Find Solid Ground: Learn to Stabilize Your RV

Learn the tools of the trade to park your RV like a pro

Life on the road can be rocky enough, and then you park on a slope. Resting on an incline can make for messy eating, disturbed sleeping, and some serious uncertainty while walking around, unless you know how to stabilize your RV.

An RV is a vehicle, and good suspension is necessary for a smooth ride while driving. As campers increase in length and suspensions improve, small movements inside the parked camper become more obvious.

 The job of a suspension is to allow a slight up and down movement at the wheels – that same movement that creates a gentle ride on the road is the cause of irritating wiggling and jiggling while parked.

So, essentially, the lightness that facilitates easy and economical travel also lends itself to a feeling of instability once parked. Although your RV will never be as solid as a home on a permanent foundation, there are steps to improve its stability.

Chock full of goodness

The first and most obvious step is to park in the most level area possible, but that’s not always up to you depending on your location.

A campsite with a concrete pad is ideal, but not always available. Starting with a level surface can save you from having to do a lot of wheel blocking.

Before unhitching a fifth-wheel or travel trailer, chock the wheels to prevent rolling; the last thing you want is to watch your recreational vehicle roll away without you. Stop chocks are often more effective than standard triangle chocks. Use them on both sides of the trailer for maximum security, placing them between the tandem tires and locking them against each other.

Jack of all trades

Most travel trailers and fifth-wheels come equipped with stabilizer jacks to help combat instability.

Depending on your set-up and personal preference, it may take more than that to get the perfect parking job. Stabilizer jacks work just as described – they’re for stabilizing, not leveling.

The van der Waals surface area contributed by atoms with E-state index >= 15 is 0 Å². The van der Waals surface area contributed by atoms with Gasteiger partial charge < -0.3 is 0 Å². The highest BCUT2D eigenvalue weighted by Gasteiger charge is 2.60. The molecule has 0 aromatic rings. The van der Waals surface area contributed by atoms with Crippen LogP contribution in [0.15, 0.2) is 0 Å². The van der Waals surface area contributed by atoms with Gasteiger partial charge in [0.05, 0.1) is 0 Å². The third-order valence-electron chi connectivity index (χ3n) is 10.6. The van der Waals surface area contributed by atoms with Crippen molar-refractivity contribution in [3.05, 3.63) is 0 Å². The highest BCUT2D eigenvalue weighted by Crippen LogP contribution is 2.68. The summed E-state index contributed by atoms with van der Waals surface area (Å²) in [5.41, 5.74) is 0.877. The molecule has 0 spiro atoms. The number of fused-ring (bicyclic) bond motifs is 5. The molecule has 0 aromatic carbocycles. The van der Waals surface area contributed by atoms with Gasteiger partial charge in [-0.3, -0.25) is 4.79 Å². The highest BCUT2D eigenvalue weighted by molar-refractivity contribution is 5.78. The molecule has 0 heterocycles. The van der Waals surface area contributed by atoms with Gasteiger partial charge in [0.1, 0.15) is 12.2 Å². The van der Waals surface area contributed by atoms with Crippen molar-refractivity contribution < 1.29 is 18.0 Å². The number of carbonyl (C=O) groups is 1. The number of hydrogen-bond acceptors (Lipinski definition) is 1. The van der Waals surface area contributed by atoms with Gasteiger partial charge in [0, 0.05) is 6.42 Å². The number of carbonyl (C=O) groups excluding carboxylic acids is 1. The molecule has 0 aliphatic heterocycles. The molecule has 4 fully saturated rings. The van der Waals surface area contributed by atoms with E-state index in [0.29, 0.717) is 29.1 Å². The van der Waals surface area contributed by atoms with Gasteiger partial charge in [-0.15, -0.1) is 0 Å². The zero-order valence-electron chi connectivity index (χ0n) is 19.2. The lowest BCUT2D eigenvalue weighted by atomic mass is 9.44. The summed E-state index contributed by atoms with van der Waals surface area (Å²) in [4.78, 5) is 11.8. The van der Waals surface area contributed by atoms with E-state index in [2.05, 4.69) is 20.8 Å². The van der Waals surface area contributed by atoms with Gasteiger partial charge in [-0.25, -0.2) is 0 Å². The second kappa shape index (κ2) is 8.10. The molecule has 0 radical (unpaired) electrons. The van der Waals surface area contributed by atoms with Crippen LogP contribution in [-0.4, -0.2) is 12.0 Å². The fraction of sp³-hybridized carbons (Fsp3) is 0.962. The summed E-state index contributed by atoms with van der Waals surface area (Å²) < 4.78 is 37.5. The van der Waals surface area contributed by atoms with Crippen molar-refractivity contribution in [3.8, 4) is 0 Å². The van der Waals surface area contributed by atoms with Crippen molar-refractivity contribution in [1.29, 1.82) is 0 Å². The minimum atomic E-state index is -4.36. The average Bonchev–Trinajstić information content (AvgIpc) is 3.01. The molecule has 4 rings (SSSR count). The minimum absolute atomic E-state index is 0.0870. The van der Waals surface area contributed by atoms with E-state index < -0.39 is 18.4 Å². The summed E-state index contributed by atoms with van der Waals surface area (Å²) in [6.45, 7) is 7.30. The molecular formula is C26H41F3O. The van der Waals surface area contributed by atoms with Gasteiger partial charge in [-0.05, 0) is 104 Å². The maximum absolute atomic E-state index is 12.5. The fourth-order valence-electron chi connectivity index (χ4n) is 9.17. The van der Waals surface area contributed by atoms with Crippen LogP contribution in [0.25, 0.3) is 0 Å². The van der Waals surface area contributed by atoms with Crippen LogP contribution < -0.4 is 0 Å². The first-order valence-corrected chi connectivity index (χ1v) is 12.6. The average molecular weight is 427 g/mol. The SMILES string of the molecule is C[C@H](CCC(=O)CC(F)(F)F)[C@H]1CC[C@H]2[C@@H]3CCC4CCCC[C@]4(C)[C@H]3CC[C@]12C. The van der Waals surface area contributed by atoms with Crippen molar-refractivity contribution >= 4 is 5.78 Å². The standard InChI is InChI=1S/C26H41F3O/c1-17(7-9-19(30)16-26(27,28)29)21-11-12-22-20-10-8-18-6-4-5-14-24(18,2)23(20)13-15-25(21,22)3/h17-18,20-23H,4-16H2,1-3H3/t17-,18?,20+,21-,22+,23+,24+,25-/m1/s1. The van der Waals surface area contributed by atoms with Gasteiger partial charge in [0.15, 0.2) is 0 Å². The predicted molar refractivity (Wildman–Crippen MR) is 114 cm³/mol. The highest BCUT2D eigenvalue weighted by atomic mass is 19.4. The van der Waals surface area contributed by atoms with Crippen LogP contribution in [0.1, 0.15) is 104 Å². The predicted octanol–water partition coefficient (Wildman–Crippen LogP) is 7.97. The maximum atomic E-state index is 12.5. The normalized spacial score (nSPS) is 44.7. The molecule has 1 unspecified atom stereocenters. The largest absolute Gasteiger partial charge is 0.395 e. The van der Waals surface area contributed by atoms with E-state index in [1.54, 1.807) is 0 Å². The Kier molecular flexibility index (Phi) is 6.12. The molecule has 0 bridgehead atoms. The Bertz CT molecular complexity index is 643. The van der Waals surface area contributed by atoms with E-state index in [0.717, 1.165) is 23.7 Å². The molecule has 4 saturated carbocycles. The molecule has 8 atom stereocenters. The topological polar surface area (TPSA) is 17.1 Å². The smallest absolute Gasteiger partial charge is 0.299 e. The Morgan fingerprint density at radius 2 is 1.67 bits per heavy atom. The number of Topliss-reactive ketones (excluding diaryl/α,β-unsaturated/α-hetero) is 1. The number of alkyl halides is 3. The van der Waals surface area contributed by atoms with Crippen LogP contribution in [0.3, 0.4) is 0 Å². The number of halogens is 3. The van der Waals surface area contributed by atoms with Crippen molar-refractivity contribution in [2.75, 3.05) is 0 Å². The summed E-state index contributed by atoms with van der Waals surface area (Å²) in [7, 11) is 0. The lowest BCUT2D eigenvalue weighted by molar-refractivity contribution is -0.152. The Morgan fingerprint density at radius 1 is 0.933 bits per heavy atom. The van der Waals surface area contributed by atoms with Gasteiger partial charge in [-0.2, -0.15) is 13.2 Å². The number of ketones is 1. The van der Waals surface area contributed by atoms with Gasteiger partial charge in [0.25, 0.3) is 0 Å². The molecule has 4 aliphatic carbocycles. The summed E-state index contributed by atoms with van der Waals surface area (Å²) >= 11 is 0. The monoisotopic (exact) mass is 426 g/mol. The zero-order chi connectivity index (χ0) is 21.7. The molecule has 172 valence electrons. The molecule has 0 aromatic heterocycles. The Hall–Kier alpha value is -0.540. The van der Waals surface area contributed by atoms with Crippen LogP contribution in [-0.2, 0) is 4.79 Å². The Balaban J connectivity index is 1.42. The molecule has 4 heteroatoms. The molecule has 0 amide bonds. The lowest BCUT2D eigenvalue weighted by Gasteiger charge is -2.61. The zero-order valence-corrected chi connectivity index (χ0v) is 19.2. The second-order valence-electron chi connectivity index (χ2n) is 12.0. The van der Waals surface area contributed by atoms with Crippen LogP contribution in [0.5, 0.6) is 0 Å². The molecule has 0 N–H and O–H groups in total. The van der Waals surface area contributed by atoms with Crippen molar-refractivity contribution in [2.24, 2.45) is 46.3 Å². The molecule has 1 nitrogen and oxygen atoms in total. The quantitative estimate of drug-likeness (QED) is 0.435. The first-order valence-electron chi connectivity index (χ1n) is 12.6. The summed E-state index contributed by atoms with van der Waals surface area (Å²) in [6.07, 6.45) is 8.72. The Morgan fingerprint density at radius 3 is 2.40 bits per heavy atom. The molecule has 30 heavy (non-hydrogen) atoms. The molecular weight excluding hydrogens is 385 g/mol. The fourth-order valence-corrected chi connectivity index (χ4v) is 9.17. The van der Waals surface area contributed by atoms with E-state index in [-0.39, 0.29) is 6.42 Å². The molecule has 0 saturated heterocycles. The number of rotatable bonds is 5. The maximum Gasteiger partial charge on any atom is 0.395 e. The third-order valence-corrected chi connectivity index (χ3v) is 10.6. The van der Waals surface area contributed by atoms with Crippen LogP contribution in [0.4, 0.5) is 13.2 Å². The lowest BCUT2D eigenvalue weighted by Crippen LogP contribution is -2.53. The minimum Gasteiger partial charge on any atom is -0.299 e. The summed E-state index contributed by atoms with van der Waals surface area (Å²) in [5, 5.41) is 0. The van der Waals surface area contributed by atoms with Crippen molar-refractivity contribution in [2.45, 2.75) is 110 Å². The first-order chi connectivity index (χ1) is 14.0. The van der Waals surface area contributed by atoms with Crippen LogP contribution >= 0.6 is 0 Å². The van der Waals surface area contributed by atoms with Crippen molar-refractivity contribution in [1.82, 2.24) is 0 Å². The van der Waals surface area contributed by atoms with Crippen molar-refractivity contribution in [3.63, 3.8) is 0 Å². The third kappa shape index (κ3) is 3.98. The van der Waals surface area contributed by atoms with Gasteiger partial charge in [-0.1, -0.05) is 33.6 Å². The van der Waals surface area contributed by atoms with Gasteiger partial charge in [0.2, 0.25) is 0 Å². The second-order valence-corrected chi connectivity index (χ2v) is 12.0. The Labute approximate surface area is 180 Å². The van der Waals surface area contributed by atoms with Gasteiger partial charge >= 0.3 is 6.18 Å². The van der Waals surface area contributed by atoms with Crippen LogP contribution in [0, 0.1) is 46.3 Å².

Carefully read your owner’s manual to learn more about how yours work.The built-in jacks attached to the frame are designed to extend while setting up camp and increase the stability of the trailer by reducing the up and down motion of the suspension as people move around inside.

With a fifth-wheel, although the landing gear acts as a built-in stabilizer, additional stabilizers are usually needed in the back.

Some travel trailers require at least four stabilizer jacks – sometimes more. Older trailers may not have built-in jacks, and in that case, manual jacks are placed at all four corners of the rig and tightened until desired stability is achieved.

Slipping a piece of wood between the bottom of the stabilizer jack and the ground can help when you’re parking on land that lacks firmness; however, be careful about using too much blocking to save yourself the extra work of having to extend the jack so far.

The rated strength of scissor-style stabilizer jacks is based on the jack being extended to a certain point. For instance, if the weight capacity is 5,000 pounds between 13 inches and 24 inches, the weight capacity reduces drastically if the height drops below the stated 13 inches.

If you’re still unhappy with your results, consider a king pin stabilizer tripod if your RV is a fifth-wheel; the extra support underneath the kingpin can prevent unwanted motion.

Trailer wheel motion eliminators are another good option. They resemble stabilizer jacks with a slight curve to each end and immobilize the wheels. There can still be some slight motion even when the wheels are chocked, and motion eliminators prevent that.

Level out

Always travel with a level you can place at the doorway of your RV to help get some unbiased confirmation that your efforts have helped you move in the right direction.

Unfortunately, perfecting your parking job is a skill that’s best learned through trial and error. Constantly changing conditions require you to be prepared for multiple surface types and inclines.

Educate yourself with online articles, videos, and your owner’s manual. Make sure you carry the right tools and adjust as necessary, and you’ll soon be on solid ground anywhere you go.

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